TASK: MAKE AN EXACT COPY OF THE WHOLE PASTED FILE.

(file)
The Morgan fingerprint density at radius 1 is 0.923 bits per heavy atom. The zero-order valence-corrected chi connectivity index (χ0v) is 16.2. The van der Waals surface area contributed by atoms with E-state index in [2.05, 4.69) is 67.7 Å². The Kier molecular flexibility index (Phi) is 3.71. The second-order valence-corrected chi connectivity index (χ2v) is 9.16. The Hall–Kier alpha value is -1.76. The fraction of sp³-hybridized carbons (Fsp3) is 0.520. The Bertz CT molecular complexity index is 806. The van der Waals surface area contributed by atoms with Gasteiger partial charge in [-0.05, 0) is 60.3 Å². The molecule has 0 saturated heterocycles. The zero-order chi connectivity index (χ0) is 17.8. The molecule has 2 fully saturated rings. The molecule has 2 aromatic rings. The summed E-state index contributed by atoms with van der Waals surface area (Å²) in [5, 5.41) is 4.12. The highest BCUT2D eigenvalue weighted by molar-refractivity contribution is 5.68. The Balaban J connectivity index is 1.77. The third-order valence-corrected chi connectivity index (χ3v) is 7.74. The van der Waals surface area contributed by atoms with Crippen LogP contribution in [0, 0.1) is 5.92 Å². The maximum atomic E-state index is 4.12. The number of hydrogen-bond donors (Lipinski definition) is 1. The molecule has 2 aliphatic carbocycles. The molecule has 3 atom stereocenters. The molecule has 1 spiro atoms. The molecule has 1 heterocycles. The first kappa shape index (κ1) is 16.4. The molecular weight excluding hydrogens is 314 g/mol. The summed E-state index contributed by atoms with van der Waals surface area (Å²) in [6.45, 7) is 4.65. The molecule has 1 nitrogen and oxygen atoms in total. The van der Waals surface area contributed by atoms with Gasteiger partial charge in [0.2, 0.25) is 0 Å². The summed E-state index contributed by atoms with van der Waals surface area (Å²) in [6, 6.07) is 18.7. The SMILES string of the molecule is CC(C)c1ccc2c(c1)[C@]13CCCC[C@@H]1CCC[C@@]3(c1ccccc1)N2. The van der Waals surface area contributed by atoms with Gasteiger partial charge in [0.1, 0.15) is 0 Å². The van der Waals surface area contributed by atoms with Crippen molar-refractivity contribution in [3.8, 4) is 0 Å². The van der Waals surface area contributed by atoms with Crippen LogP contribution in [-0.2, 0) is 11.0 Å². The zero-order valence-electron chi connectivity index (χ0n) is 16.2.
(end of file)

The Morgan fingerprint density at radius 1 is 0.923 bits per heavy atom. The zero-order valence-corrected chi connectivity index (χ0v) is 16.2. The van der Waals surface area contributed by atoms with E-state index in [2.05, 4.69) is 67.7 Å². The Kier molecular flexibility index (Phi) is 3.71. The second-order valence-corrected chi connectivity index (χ2v) is 9.16. The Hall–Kier alpha value is -1.76. The fraction of sp³-hybridized carbons (Fsp3) is 0.520. The Bertz CT molecular complexity index is 806. The van der Waals surface area contributed by atoms with Gasteiger partial charge in [-0.05, 0) is 60.3 Å². The molecule has 0 saturated heterocycles. The zero-order chi connectivity index (χ0) is 17.8. The molecule has 2 fully saturated rings. The molecule has 2 aromatic rings. The summed E-state index contributed by atoms with van der Waals surface area (Å²) in [5, 5.41) is 4.12. The highest BCUT2D eigenvalue weighted by molar-refractivity contribution is 5.68. The Balaban J connectivity index is 1.77. The third-order valence-corrected chi connectivity index (χ3v) is 7.74. The van der Waals surface area contributed by atoms with Crippen LogP contribution in [0, 0.1) is 5.92 Å². The maximum atomic E-state index is 4.12. The number of hydrogen-bond donors (Lipinski definition) is 1. The molecule has 2 aliphatic carbocycles. The molecule has 3 atom stereocenters. The molecule has 1 spiro atoms. The molecule has 1 heterocycles. The first kappa shape index (κ1) is 16.4. The molecular weight excluding hydrogens is 314 g/mol. The summed E-state index contributed by atoms with van der Waals surface area (Å²) in [6.45, 7) is 4.65. The molecule has 1 nitrogen and oxygen atoms in total. The van der Waals surface area contributed by atoms with Gasteiger partial charge in [0.2, 0.25) is 0 Å². The summed E-state index contributed by atoms with van der Waals surface area (Å²) in [6, 6.07) is 18.7. The SMILES string of the molecule is CC(C)c1ccc2c(c1)[C@]13CCCC[C@@H]1CCC[C@@]3(c1ccccc1)N2. The van der Waals surface area contributed by atoms with Gasteiger partial charge in [0.1, 0.15) is 0 Å². The van der Waals surface area contributed by atoms with Crippen molar-refractivity contribution in [3.8, 4) is 0 Å². The van der Waals surface area contributed by atoms with Crippen LogP contribution in [-0.2, 0) is 11.0 Å². The zero-order valence-electron chi connectivity index (χ0n) is 16.2.